Jan 29, 2013, 3:30 PM EDT
Jose Contreras defected from Cuba in 2002 while playing a game in Mexico. When he did that, and especially after signing a $32 million contract with the New York Yankees, he became persona non grata in Cuba. He, like all other defectors, were barred from returning home and labeled traitors.
But a change in Cuban law that went into effect last month allow defectors to return to Cuba to visit and eases restrictions on the comings and goings of residents. Contreras was the first big name athlete to take advantage of that law and recently returned home for the first time in a decade.
While the money and fame obviously make the decision of athletes who defect an understandable one, it’s hard to imagine how they live for years, even decades, without meaningful contact with their family. Here’s hoping we’ve seen the end of those days.
- Mike Trout hit his 100th career home run to become the youngest member of the 100 HR/100 SB club 7
- Make that two: Alex Rodriguez hits second homer of the night, giving him 658 for his career 24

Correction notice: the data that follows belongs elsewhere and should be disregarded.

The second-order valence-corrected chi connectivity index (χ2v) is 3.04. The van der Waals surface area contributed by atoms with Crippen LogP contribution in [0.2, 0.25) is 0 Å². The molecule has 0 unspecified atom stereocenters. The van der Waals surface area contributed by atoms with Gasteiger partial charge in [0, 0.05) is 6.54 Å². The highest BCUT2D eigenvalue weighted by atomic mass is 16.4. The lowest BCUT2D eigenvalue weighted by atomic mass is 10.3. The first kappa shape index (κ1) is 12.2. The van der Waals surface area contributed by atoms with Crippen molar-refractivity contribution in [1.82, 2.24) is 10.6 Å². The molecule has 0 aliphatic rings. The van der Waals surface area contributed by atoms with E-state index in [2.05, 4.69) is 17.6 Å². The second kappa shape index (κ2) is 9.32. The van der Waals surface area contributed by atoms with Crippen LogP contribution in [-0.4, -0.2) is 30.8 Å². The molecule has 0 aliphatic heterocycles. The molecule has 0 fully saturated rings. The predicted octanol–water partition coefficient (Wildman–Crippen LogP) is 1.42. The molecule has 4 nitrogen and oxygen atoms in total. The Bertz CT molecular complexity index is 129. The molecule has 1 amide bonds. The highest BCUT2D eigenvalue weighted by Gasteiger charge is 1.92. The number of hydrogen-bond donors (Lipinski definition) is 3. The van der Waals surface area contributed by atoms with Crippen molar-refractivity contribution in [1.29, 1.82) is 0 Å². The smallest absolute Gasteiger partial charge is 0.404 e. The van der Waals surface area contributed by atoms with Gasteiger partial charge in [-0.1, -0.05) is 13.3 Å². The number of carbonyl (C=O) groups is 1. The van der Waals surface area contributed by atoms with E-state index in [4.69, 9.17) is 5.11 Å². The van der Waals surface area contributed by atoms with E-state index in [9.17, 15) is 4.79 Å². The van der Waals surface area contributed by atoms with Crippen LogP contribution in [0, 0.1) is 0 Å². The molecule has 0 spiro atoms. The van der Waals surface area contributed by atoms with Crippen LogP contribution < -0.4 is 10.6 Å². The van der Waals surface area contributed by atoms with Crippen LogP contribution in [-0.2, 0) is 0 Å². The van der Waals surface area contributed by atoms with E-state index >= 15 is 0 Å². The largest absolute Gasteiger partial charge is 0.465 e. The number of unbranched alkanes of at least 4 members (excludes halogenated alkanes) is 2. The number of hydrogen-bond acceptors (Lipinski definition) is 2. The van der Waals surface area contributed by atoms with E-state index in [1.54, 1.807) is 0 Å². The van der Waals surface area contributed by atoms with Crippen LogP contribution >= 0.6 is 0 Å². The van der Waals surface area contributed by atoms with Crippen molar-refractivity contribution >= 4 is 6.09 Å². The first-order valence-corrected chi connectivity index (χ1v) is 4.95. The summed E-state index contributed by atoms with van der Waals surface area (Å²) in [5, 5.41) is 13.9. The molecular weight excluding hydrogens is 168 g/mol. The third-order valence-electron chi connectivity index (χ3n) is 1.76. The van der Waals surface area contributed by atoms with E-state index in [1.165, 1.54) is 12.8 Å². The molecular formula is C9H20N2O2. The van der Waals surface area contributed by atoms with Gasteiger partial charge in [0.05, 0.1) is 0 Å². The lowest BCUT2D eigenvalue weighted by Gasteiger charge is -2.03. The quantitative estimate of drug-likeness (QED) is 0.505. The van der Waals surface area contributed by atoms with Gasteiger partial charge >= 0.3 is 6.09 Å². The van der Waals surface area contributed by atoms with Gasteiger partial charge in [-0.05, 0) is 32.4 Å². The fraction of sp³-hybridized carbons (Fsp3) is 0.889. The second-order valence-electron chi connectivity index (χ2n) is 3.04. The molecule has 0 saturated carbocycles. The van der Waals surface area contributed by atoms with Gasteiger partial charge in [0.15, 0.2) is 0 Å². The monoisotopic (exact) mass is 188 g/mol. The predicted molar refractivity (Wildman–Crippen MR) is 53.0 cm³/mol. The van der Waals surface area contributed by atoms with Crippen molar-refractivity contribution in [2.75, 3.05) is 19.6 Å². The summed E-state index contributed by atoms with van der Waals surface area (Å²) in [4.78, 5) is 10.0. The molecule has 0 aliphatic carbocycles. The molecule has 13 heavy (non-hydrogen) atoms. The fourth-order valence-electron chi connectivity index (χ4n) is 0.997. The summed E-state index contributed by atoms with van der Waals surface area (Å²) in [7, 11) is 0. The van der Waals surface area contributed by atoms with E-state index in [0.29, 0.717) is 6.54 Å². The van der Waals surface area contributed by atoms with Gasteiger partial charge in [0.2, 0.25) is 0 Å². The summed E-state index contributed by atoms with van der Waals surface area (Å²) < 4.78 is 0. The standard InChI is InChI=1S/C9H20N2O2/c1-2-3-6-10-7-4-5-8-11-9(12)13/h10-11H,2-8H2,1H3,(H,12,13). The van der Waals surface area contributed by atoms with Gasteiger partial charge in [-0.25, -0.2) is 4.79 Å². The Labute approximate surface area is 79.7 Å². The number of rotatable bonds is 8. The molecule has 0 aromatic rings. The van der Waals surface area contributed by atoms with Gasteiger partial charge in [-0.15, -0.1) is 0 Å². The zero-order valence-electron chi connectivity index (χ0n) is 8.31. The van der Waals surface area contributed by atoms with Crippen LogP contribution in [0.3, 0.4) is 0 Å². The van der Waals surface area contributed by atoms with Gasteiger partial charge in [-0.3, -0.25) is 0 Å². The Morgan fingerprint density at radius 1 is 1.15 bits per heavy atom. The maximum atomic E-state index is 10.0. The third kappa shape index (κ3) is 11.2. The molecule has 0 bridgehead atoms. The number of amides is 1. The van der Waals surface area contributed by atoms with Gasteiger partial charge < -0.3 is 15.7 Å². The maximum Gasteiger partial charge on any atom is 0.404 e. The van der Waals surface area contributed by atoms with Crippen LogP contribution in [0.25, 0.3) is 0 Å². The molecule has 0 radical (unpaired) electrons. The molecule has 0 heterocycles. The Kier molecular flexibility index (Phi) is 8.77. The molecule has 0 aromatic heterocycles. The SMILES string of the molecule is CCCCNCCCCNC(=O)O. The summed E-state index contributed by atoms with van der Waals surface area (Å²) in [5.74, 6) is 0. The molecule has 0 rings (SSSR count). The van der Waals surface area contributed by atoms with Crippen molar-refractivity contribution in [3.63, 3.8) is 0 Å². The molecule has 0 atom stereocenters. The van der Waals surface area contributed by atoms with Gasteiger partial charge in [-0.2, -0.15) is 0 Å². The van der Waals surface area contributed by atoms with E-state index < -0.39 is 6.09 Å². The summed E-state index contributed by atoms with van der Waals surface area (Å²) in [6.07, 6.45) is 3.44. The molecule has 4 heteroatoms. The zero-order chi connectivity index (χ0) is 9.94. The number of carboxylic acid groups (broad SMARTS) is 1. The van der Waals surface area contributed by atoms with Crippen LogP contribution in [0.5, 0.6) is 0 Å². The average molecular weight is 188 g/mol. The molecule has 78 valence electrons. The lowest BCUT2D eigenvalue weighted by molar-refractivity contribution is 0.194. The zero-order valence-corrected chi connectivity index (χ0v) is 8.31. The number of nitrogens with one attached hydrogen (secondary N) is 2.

- Alex Rodriguez hit his 657th career home run 43
- Let’s all just stare at Kris Bryant’s numbers for a while 27
- And That Happened: Thursday’s scores and highlights 39
- The wait is over: The Cubs are calling up top prospect Kris Bryant on Friday 99
- Carlos Gomez headed to disabled list with hamstring injury 11
- The Commissioner’s Office thinks that the Angels could indeed go after Josh Hamilton under his contract 153
- The Commissioner’s Office thinks that the Angels could indeed go after Josh Hamilton under his contract (153)
- “Why Ted Cruz is like the Atlanta Braves” (150)
- “We no longer need the terrorists. We’re now so good at terrorizing ourselves.” (143)
- Another argument in favor of making the DH universal (127)
- When it comes to Josh Hamilton, Arte Moreno is a craven opportunist, not a “smart businessman” (116)